Over the past few weeks I have been glimpsing at portions of the newspaper which I have neglected enjoying for six months due to lack of time. When Eric Jaffe wrote his piece in the LA Times regarding the issue of bringing scientific scrutiny into psychotherapy to determine the programs efficacy, I glommed on like warm gum on the sidewalk to a tennis shoe coming by. This similar/same issue of credibility in education took us to state testing being all meaningful and research based education programs as the apogee of educational standards. There has been no noticeable improvement in education for years. The U.S. continues to fail in graduating the quality of students we seek to employ from abroad to make our country function. The lack of applied reasoning seasoned with the emotionality of issues has helped grow the sour grapes we can not make into wine for either education or mental health care.
At the crux of what Eric Jaffe wrote is the simplicity of ‘accrediting’ those who can vs. accrediting those who will follow a didactic, linear approach which ultimately saves money for the institution (industry) most capable of spinning and marketing their ideas to an ignorant public.
Following along with the logic of all the pieces written 11 January 2010 in the LA Times Health Section, would be the race in the last 10-15 years to ‘credential’ teachers through any program possible (http://www.theapple.monster.com a piece entitled Alternate Routes to Teacher Certification 20 January 20100, especially for people looking to make a career change AND bonus to TFA! It is the same logic – we can teach your child by a research proven, scientifically validated, evidence based research methods (http://www.thebestevidence.org and http://www.ed.gov/nclb/methods/whatworks/edpicks.jhtml) recipe that continues to fail children as there is no longitudinal data to show that these programs have indeed improved education. In fact, according to my previous blog, we are still not even sure what makes a great teacher except it appears to be linked to good multiple choice test scores – the most ludicrous measure of success.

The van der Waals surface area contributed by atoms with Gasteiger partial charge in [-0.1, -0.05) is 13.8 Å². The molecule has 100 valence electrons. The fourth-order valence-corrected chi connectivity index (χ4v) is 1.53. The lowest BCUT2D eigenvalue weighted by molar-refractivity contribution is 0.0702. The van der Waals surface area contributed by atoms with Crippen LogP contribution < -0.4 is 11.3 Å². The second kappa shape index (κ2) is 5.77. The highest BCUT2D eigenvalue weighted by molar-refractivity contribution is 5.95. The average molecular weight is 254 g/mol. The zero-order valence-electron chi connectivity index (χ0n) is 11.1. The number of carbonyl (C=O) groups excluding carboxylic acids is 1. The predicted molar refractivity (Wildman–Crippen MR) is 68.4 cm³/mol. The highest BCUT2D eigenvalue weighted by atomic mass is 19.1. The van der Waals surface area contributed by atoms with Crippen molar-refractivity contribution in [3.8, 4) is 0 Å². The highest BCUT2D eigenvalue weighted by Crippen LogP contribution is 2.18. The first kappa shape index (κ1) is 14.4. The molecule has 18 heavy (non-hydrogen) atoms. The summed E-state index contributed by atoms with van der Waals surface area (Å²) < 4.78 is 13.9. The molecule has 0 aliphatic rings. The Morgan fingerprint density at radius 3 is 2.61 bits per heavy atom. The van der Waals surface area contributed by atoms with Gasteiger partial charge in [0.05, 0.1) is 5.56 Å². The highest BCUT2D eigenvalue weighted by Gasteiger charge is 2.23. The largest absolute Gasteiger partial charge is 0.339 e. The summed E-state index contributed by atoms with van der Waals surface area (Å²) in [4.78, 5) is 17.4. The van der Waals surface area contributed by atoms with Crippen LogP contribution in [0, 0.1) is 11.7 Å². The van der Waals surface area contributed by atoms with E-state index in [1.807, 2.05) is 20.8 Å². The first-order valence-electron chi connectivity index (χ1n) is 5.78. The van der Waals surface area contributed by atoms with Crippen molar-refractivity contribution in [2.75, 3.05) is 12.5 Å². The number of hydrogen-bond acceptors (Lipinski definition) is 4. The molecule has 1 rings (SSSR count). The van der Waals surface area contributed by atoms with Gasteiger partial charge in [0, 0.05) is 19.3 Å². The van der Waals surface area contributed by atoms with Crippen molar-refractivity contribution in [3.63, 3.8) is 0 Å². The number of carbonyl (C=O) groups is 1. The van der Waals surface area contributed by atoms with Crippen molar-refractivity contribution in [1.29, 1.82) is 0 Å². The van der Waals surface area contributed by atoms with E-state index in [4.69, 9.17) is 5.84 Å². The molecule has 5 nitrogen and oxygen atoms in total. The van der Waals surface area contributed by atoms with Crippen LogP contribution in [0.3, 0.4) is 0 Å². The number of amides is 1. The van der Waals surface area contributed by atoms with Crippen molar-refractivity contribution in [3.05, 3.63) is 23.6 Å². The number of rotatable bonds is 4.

Clearly I want my heart surgeon to tell me how successful he is on multiple choice tests about the heart instead of telling me how many intricate surgeries he has done requiring his flexible thoughts and creative skill (not measureable by any multiple choice test). There is no research to show a doctor who does well on multiple choice tests is a better surgeon; an attorney who does well on multiple choice tests is better at representing a client or perhaps an MBA who did better on his multiple choice tests in business school is better at ravaging the public banking system.
The upside to all that has happened in the name of research proven education is the increase in charter schools, TFA and all the ancillary programs who have huge marketing budgets and people gifted in spin as to the upsurge in test scores with more minority/poverty stricken students entering college, BUT NO DEMONSTRABLE PROOF ANYWHERE that there are more students graduating college……..which would be at least one way of demonstrating better research proven education programs.
Applying the above logic in education to the logic used by the Psychological Clinical Science Accreditation System, we as a society should look forward to more people with mental illness getting less help or inadequate care for a long term health issue (mental health). This would also mean more prisoners in prison (the number one precipitating factor to entering the system is mental illness) or being released on a revolving policy and more unproductive members of society as it is already known that there are insufficient services for people of low income and who may also be non-white (specifically in the realm of clinical depression, but definitely apparent in all mental health issues). New law may aid therapy options/Eric Jaffe 11 January 2010 delineates more surrounding the passage of Mental Health Parity and Addiction Equity Act which went into effect 1 January 2010, which seems to have more to do with costs than efficacy or productiveness of the mental health treatment and the qualifications of the provider.
While the answers are certainly not clear as potable water, there has to be more to the discussion than immediacy and money. Time is money and as the saying goes, ‘If you don’t have time or money to re-do the job correctly, do it right the first time’. In education we keep plodding along and re-doing or attempting to undo that which has not worked – and it shows. Following our poor choices with mental health in the realm of research proven most undoubtedly will produce similar results. Can we make it with shoddy education and mental health solutions?